- Family and Parenting
How My Grandmother Raised Me
So if you've been reading any of personal hubs in the past, you'll discover that my grandma has been an important part of my life. She brought me up as her own and taught me a lot of life lessons. I wanted to share those with you as I continue to celebrate my grandma's life. If you look at the picture, can you guess her age? Well if you guessed sixty-five, you're absolutely wrong. If you guessed seventy, you're still wrong. My grandma will be turning eighty today. I'm still in awe of how healthy she has been my whole life and how nothing keeps her down. My grandma has been a shining example of living life to fullest and not letting anything stop you from living. My grandma raised me in a way that now, as an adult see more and more. I feel so fortunate.
Lesson One: You Are What You Are
The number one thing my grandma always taught me is that "you are what you are". What I mean by this is that people are all different and come in different shapes, sizes, from different places, follow different religions, etc. The thing is my grandma has never focused on these things about people. She simply accepted them for who they were. It didn't matter the race, creed, religion, or cultural beliefs. When one meets my grandma, you see that she is open to meeting you, kind, and for the most part, amiable. My grandma never upturned her nose or snubbed anyone that I've ever seen. In fact, she's always been the lady that greets you and smiles.
My grandma taught me that you should always try to speak to strangers, at least say hello. I didn't really get it, but as I've grown older I've found myself doing it. I speak to people in the grocery store and at the movies and it's like there's this awesome connection made. My grandma was so great about this, so casual. I'm so glad I learned this from her. I feel able to talk to anyone if I need to.
Lesson Two: If You Can't, You Can't
I used to be upset in my younger years when I really wanted to do something or make something happen. It would prove impossible and it would just devastate me. My grandma raised me with a reminder that "if you can't, you can't". Sometimes it's hard for us as people to accept that we're incapable of providing a service or deed for someone. Sometimes we can't make that wedding or visit that relative. My grandma always told me that sometimes you just can't make it or do it. It's not about being insincere but facing the truth. Sometimes you just can't. That idea has always been in my mind when I try to do so much and it doesn't work out. I couldn't do it, no matter how hard I tried. Instead of being devastated, I was able to move on much quicker, not mope about a failure. You do what you can. If you can't, you just can't. You can't beat yourself up about it. I think that's helped me so much as I've grown older.
Lesson Three: Treat Others Like You Want To Be Treated
There are people out there who treat others without regard of their feelings or what they've been through. My grandma has always taught me that you should never treat someone bad. You should always "treat people like you would want to be treated". This is the anthem of all parents, I think. Who doesn't teach this fundamental moral? So when I'm upset or angry, I calm myself. I use my words as best as I can and treat someone better despite my feelings. It's hard sometimes, but I'd like to think that those values that are instilled in me protect me making big mistakes.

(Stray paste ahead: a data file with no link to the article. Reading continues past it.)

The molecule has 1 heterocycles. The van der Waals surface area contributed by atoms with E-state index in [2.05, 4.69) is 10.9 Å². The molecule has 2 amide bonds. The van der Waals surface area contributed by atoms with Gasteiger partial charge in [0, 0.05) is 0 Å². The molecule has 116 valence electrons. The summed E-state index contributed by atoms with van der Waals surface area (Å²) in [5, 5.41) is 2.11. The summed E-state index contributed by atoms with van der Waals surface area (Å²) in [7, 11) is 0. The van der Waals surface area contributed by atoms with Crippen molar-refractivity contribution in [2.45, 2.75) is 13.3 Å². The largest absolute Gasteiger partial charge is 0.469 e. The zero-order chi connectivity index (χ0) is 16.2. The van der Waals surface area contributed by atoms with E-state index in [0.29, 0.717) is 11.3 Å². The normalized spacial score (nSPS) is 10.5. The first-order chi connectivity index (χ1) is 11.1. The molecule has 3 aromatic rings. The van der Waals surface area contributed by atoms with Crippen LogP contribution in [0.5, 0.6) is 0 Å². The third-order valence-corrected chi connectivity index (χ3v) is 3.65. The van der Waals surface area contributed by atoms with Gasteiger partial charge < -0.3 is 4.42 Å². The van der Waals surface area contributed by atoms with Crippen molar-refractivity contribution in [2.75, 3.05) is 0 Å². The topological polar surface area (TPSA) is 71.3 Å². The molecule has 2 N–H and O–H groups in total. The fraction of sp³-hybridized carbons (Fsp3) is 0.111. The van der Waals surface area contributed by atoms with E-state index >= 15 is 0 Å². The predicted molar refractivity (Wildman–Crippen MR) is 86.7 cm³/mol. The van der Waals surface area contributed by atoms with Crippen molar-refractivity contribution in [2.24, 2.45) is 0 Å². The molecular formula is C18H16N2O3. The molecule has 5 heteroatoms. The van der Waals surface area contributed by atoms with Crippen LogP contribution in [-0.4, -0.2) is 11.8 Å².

My grandma has shown so much strength. Despite the strength of her heart, people have treated her badly, said terrible things to her. She doesn't flinch. She doesn't turn her back on anyone and she never uses a harsh tone or foul language. She continues to treat people like they should be treated in spite of how someone else is treating her. That shows a lot of strength and for me to see that has made me stronger. I strive to be an example just like she was to me.
Lesson Four: Family is Family
No matter how hard times get and how bad it may seem with a member of the family, it doesn't change one fundamental thing. "Family is family." There have been hard times when a family member was so upset that they wanted to leave the family, escape. My grandma couldn't have that. She had to correct the situation, make my family member realize that no matter what, they're still family. Sometimes times get hard and family is all you have. It doesn't matter what you're going through or the things you've done in the past. You're still family, we still love you.
When I came out to my grandma last year, I had this fear of her way of seeing me as changed. Though my imaginative thoughts came true. She was open with me and honest that I'm still her grandson and she still loves me. Who I am is who I am. She's been overwhelmingly supportive of me since then and I'm so glad to be a part of this lovely family!
Lesson Five: Have Patience
My grandma is never in a rush. She could wait in a long line without ever huffing or puffing. In fact, that major trait has rubbed off of me. I never cringe at the thought of waiting. In fact, I'm known for my patience when dealing with people and events. I think this patience of hers is so important. I never rush my life or get ahead of myself. I always take a steady pace and think things through. I'm not impulsive, I'm not seeking for a quick fix. I seek thoroughness beyond anything else.
It's so awesome the things that I've been taught. It seems only yesterday being taught them. The years have gone by, however, and I begin to realize how my grandma has truly affected me. She introduced me to Tolerance, Unconditional Love, Patience, and Hospitality. There's nothing more satisfying than knowing you had a good parent. I'm certain that my grandma has been a great parent to me and I'm so blessed to have her in my life.